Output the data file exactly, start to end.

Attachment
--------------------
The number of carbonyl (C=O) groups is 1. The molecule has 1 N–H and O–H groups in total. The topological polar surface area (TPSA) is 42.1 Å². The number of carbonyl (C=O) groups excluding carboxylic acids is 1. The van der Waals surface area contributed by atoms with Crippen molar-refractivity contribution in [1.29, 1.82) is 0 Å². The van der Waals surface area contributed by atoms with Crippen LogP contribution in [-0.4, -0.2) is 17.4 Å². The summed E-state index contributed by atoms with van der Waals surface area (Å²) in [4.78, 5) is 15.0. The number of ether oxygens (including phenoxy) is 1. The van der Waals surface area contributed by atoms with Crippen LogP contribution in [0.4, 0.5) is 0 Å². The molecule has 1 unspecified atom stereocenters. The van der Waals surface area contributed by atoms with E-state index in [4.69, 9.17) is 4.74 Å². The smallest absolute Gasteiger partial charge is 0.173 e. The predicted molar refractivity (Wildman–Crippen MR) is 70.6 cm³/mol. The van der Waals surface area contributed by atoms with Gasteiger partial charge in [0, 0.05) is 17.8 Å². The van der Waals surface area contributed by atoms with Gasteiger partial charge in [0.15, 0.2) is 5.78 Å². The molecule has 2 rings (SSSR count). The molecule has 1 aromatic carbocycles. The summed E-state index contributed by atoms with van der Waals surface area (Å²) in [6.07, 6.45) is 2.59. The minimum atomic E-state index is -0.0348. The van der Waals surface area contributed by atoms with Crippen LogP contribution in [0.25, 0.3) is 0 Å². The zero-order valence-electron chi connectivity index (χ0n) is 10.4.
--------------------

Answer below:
The number of carbonyl (C=O) groups is 1. The molecule has 1 N–H and O–H groups in total. The topological polar surface area (TPSA) is 42.1 Å². The number of carbonyl (C=O) groups excluding carboxylic acids is 1. The van der Waals surface area contributed by atoms with Crippen molar-refractivity contribution in [1.29, 1.82) is 0 Å². The van der Waals surface area contributed by atoms with Crippen LogP contribution in [-0.4, -0.2) is 17.4 Å². The summed E-state index contributed by atoms with van der Waals surface area (Å²) in [4.78, 5) is 15.0. The number of ether oxygens (including phenoxy) is 1. The van der Waals surface area contributed by atoms with Crippen LogP contribution in [0.4, 0.5) is 0 Å². The molecule has 1 unspecified atom stereocenters. The van der Waals surface area contributed by atoms with E-state index in [4.69, 9.17) is 4.74 Å². The smallest absolute Gasteiger partial charge is 0.173 e. The predicted molar refractivity (Wildman–Crippen MR) is 70.6 cm³/mol. The van der Waals surface area contributed by atoms with Gasteiger partial charge in [0, 0.05) is 17.8 Å². The van der Waals surface area contributed by atoms with Gasteiger partial charge in [0.15, 0.2) is 5.78 Å². The molecule has 2 rings (SSSR count). The molecule has 1 aromatic carbocycles. The summed E-state index contributed by atoms with van der Waals surface area (Å²) in [6.07, 6.45) is 2.59. The minimum atomic E-state index is -0.0348. The van der Waals surface area contributed by atoms with Crippen LogP contribution in [0.25, 0.3) is 0 Å². The zero-order valence-electron chi connectivity index (χ0n) is 10.4.